Choosing How to Reward Your Customers Wisely

Oftentimes, businesses adopt a rewards program to thank their frequent customers and to encourage and increase the likelihood that they will return. While these are both excellent reasons to have a rewards program, a business must carefully consider how to structure the program and what to offer to not only promote engagement with their customer, but to also create meaningful incentives that make sense from a revenue standpoint.


If you don’t have a loyalty program, consider a recent study by Nielsen that surveyed 29,000 people in 58 countries. 60 percent of respondents reported that loyalty programs were available where they shop, and 85 percent were more likely to choose that retailer over another. The fact that most major retailers have loyalty programs should be enough to convince you that you should also have one. All of these companies can’t be wrong, or can they?


Where most loyalty programs fail is because they are not well thought out from the onset. There’s a balance that must be created between what makes sense for your business and what rewards will actually be attractive to your customers. It certainly wouldn’t make financial sense for a dealership to give away a car even to its most loyal customer, despite the fact that this would probably be a pretty desirable reward and would certainly ring the free publicity bell.


Here are a few things to consider when designing your loyalty program.


  1. Reward activities that generate new business – There’s nothing more satisfying or desirable for a dealership than obtaining referrals from satisfied customers. We also know that word-of-mouth is one of the most effective forms of generating new business. Consider adding to your loyalty program an appropriate incentive for new customer referrals by existing customers. Loyal customers bring in a lot of revenue over their lives so why not encourage and reward those same customers for assisting you in your customer acquisition efforts? Religiously servicing their vehicles with you is great. However, by rewarding customers for generating new or conquest business – sales or service – you turn that loyal customer into a willing and proactive brand advocate.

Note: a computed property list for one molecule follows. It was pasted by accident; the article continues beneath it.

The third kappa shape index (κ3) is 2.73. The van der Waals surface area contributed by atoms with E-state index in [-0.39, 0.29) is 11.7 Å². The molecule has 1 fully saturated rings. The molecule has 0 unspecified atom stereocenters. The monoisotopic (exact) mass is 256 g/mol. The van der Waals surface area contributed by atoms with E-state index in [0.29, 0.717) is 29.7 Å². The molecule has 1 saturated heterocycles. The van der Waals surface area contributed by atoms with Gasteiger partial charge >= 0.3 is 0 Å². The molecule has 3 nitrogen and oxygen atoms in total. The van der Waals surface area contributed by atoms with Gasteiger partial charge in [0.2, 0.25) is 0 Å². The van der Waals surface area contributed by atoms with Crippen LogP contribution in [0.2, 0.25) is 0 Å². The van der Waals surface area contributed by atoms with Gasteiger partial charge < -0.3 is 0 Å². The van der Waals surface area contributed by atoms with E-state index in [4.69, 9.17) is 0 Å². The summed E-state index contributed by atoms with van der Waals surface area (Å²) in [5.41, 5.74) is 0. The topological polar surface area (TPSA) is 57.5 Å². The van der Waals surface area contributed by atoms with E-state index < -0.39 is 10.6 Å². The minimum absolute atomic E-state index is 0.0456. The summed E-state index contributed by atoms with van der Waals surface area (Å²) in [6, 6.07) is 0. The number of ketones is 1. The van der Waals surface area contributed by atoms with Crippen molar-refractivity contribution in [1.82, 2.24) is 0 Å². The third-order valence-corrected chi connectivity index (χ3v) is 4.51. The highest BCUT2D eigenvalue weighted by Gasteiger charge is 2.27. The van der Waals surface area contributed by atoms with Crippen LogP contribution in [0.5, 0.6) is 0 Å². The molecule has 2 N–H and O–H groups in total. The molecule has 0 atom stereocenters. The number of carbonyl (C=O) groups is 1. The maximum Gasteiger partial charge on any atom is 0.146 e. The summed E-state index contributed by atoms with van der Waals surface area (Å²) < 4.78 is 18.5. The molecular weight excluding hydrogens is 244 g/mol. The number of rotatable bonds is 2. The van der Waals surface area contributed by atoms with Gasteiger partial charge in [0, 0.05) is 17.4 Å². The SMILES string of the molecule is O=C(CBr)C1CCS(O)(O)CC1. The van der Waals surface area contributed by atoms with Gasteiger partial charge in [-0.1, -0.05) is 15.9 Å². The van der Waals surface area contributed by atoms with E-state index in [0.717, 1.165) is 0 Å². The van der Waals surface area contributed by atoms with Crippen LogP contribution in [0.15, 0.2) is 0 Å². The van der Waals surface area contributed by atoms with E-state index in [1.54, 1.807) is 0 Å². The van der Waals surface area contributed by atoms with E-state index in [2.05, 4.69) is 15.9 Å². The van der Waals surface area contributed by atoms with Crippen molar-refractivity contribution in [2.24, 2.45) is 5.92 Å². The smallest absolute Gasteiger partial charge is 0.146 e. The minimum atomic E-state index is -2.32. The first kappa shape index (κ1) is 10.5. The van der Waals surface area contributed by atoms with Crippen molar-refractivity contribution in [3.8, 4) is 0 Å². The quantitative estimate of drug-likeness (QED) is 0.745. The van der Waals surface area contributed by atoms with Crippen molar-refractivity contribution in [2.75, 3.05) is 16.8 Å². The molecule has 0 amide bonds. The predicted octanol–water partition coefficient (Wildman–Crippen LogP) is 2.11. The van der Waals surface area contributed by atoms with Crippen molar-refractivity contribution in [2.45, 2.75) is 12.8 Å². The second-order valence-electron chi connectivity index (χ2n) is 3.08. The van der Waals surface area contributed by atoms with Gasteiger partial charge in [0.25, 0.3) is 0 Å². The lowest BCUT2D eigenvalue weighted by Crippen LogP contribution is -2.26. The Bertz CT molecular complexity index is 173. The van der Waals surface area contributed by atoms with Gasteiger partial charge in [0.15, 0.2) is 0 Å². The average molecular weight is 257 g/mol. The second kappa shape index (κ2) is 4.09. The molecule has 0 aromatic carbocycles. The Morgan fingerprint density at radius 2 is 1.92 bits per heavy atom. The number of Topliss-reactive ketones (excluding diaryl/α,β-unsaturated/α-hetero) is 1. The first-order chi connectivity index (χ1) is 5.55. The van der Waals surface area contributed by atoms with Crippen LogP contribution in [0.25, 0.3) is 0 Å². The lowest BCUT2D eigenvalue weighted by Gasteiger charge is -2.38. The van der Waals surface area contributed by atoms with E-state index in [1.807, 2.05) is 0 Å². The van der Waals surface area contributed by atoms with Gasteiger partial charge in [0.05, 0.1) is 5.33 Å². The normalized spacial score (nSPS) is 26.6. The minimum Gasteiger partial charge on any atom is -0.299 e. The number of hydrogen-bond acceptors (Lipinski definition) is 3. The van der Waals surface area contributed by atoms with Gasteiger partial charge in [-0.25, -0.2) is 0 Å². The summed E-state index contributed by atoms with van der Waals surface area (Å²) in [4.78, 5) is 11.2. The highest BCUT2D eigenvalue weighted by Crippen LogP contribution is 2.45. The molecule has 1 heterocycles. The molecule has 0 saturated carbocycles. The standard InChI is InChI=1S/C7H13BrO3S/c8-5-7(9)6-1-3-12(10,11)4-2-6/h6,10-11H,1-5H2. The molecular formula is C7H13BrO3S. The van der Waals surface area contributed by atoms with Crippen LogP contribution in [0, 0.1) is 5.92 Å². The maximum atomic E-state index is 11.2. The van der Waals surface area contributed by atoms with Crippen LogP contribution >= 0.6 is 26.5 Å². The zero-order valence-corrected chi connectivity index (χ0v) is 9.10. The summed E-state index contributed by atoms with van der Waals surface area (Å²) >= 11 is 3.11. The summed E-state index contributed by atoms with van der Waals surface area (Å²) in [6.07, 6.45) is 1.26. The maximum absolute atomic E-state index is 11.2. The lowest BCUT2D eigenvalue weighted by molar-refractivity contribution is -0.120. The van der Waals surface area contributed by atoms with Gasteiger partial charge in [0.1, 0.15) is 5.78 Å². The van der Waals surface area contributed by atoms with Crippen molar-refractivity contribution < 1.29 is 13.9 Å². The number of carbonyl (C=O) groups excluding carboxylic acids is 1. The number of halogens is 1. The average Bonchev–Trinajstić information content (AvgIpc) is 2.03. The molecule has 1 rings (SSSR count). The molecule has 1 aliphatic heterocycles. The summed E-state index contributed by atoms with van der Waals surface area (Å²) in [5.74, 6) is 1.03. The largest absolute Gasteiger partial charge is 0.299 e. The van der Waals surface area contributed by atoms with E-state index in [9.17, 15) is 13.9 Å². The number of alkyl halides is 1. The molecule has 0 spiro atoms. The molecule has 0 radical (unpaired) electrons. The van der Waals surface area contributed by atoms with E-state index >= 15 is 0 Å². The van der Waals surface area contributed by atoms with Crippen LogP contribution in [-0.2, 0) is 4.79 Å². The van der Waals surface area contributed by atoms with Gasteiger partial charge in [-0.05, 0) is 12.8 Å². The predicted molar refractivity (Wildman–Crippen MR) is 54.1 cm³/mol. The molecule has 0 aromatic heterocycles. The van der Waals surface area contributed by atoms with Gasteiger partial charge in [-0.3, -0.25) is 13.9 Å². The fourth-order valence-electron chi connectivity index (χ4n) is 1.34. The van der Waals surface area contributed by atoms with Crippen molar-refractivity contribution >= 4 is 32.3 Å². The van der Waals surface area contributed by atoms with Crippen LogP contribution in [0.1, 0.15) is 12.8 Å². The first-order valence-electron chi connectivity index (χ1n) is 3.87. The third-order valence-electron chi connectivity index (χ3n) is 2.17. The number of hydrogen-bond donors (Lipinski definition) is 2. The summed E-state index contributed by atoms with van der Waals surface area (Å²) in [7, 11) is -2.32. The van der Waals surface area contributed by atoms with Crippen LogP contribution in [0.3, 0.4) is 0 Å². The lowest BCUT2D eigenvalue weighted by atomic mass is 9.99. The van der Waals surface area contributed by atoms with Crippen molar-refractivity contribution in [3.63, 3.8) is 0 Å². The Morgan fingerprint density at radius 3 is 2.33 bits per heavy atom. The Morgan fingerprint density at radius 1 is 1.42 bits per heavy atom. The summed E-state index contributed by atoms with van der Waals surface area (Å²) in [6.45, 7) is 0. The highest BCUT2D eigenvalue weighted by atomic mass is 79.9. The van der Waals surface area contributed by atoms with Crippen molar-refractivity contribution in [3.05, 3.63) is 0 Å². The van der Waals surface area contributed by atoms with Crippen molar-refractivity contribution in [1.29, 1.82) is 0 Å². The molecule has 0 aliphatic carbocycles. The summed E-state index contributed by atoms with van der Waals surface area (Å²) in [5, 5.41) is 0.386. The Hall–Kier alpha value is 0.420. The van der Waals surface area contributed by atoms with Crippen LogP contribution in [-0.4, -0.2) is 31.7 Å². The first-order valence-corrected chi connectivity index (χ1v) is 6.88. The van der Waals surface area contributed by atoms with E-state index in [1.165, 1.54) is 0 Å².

1.  Make sure your incentives aren’t at the expense of revenue –Take a close look at the profit centers of your dealership when selecting rewards for your customers. Don’t offer rewards to customers that eat into your profit centers. Recent statistics show that a well-planned dealership loyalty programs will work wonders growing revenues by offering only a 4-5% average loyalty “discount.” That is typically less than most direct mail teasers dealerships often send out. How the consumer perceives a smaller “reward” can be just as effective as a free oil change. But it is dependent on how it is packaged to the customer.  If you generate a lot of revenue from oil changes, don’t offer free ones. Many dealerships choose their rewards from those services that are the most popular with their customers. However, they also tend to be the ones that generate revenue for the dealership. Consider identifying services that aren’t generating revenue and offering those as rewards. This way, your customers are still receiving value for their loyalty but it’s not coming at the expense of revenue. Many of today’s good loyalty programs will tell you exactly, by labor Op code, what services each member is using and those they are not. It’s the ones they are not using that should be incentivized.


  1. Choose rewards that promote engagement – The ultimate test of the health of your loyalty program is engagement by your customers. Again, monitor which rewards are being redeemed and which ones are not. Many times a small tweak of a reward will bring up its redemption and incremental revenue generation.  Your loyalty offerings aren’t set in stone. If customers aren’t taking advantage of the offered rewards, your loyalty program isn’t working. It’s one thing for the customers to generate the points through frequent visits, and quite another for them to be doing so in an effort to earn one of your offered rewards.


The bottom line is that you want your loyalty program to encourage and reward people for their loyalty. If you’re not offering rewards that are desirable, your loyalty program has no meaning. In addition, if your loyalty program is rewarding your customers at the expense of revenue, it’s being counter-productive. A well-designed loyalty program will increase revenue, not detract from it.

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